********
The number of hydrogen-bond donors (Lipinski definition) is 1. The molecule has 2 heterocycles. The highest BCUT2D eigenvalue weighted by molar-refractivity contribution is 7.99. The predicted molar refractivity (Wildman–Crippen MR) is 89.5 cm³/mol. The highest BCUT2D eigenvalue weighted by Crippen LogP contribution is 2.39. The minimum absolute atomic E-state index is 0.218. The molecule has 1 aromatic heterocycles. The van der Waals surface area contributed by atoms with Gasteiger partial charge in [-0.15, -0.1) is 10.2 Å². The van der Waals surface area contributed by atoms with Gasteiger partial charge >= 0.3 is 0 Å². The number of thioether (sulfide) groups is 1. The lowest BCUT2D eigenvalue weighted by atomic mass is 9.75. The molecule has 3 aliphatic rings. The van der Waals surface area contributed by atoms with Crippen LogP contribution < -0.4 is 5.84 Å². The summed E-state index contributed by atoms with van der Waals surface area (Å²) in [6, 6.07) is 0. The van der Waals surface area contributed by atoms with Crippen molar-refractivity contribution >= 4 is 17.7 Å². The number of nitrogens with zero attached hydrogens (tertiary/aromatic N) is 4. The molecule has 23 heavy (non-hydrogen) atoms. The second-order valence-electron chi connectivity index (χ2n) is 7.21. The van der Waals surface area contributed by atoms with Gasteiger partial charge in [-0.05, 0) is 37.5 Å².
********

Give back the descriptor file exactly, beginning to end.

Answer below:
The number of hydrogen-bond donors (Lipinski definition) is 1. The molecule has 2 heterocycles. The highest BCUT2D eigenvalue weighted by molar-refractivity contribution is 7.99. The predicted molar refractivity (Wildman–Crippen MR) is 89.5 cm³/mol. The highest BCUT2D eigenvalue weighted by Crippen LogP contribution is 2.39. The minimum absolute atomic E-state index is 0.218. The molecule has 1 aromatic heterocycles. The van der Waals surface area contributed by atoms with Gasteiger partial charge in [-0.15, -0.1) is 10.2 Å². The van der Waals surface area contributed by atoms with Gasteiger partial charge >= 0.3 is 0 Å². The number of thioether (sulfide) groups is 1. The lowest BCUT2D eigenvalue weighted by atomic mass is 9.75. The molecule has 3 aliphatic rings. The van der Waals surface area contributed by atoms with Crippen LogP contribution < -0.4 is 5.84 Å². The summed E-state index contributed by atoms with van der Waals surface area (Å²) in [6, 6.07) is 0. The van der Waals surface area contributed by atoms with Crippen molar-refractivity contribution >= 4 is 17.7 Å². The number of nitrogens with zero attached hydrogens (tertiary/aromatic N) is 4. The molecule has 23 heavy (non-hydrogen) atoms. The second-order valence-electron chi connectivity index (χ2n) is 7.21. The van der Waals surface area contributed by atoms with Gasteiger partial charge in [-0.05, 0) is 37.5 Å².